Can We Honor Whitney Houston by Taking a Stand to End Addictions?

With the sudden and tragic passing of Whitney Houston, there’s no doubt there will be scores of tributes. There was a tribute last night at music executive, Clive Davis‘ famous Pre-Grammy Party. There will be one tonight at the Grammys.. Rumors are singers Jennifer Hudson and Chaka Khan will sing in her honor…

There are already tributes on various radio stations as we can tune in and hear Whitney Houston Music Hours… Many deejays are digging into their grates working on Whitney Houston mixes…

There’s no denying the artistic talents Whitney possessed.. If we had to take a poll and ask who has/had the best voice in music, Ms Houston would no doubt be in the top 10.. Songs like ‘I Will Love You‘ and  ‘Greatest Love of All‘ best personify her greatness.  She was a giant among giants who will surely be missed.

With that being said, as great as her singing has been. As inspiring and as jaw dropping as her songs have been.. As engaging as she’s been on screen and in concert we will have to do a lot more than a mixtape or Grammy tribute to honor Whitney Houston. We will have to do lot more than induct her into the Rock-N-Roll Hall of Fame or grant her a star on Hollywood’s Walk of Fame.. . Our honoring Whitney will be us taking some decisive action and making a long-term commitment to end the scourge and dirty little secret that has long plagued this entertainment/ music industry-Drugs and substance abuse. It’s hard pill to swallow. It’s an ugly truth.. But we all have to step up to the plate.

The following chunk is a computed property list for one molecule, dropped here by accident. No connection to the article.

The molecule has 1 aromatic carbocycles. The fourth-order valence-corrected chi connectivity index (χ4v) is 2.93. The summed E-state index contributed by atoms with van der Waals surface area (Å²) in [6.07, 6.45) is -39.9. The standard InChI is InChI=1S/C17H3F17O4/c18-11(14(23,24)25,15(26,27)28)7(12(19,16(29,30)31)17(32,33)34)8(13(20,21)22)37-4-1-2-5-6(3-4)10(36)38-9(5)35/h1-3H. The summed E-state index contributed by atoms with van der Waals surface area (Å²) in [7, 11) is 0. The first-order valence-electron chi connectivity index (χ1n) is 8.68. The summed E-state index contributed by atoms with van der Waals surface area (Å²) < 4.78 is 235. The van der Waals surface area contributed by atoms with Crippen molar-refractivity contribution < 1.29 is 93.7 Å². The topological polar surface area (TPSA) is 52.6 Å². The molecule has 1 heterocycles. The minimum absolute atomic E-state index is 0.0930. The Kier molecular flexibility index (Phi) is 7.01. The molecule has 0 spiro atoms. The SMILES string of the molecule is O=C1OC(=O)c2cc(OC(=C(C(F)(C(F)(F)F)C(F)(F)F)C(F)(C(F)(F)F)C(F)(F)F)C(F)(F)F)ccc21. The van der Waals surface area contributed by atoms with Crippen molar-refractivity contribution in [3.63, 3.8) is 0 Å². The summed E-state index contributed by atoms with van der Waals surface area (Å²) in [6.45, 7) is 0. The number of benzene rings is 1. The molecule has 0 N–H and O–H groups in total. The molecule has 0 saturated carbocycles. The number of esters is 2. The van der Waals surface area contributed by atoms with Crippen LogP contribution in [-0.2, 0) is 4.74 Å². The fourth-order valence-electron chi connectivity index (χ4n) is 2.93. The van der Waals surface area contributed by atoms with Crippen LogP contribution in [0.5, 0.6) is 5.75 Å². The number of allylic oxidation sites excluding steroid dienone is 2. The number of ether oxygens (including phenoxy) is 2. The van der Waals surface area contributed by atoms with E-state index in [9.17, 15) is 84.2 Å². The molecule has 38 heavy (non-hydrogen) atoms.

Atthe time of this writing, I along with most of us have no idea as to what ended Whitney’s life so suddenly at age 48.

Sadly as people came out of their initial shock, speculation of drug abuse was on many people’s minds and tongues’.  CNN’s Don Lemon said during his breaking news broadcast yesterday that we have to talk about Whitney’s addictions because it was such a big part of her…Correction Don.. Addictions have been a big part of American society. I’m gonna come back to that in a minute..

During various broadcasts about Whitney’s passing, we heard discussions about her losing her voice and making a comeback. A comeback from what? Her demons.. Eventually all conversations about Whitney came back to that infamous interview with 20/20’s Dianne Sawyer where she talked about drugs and how crack is wack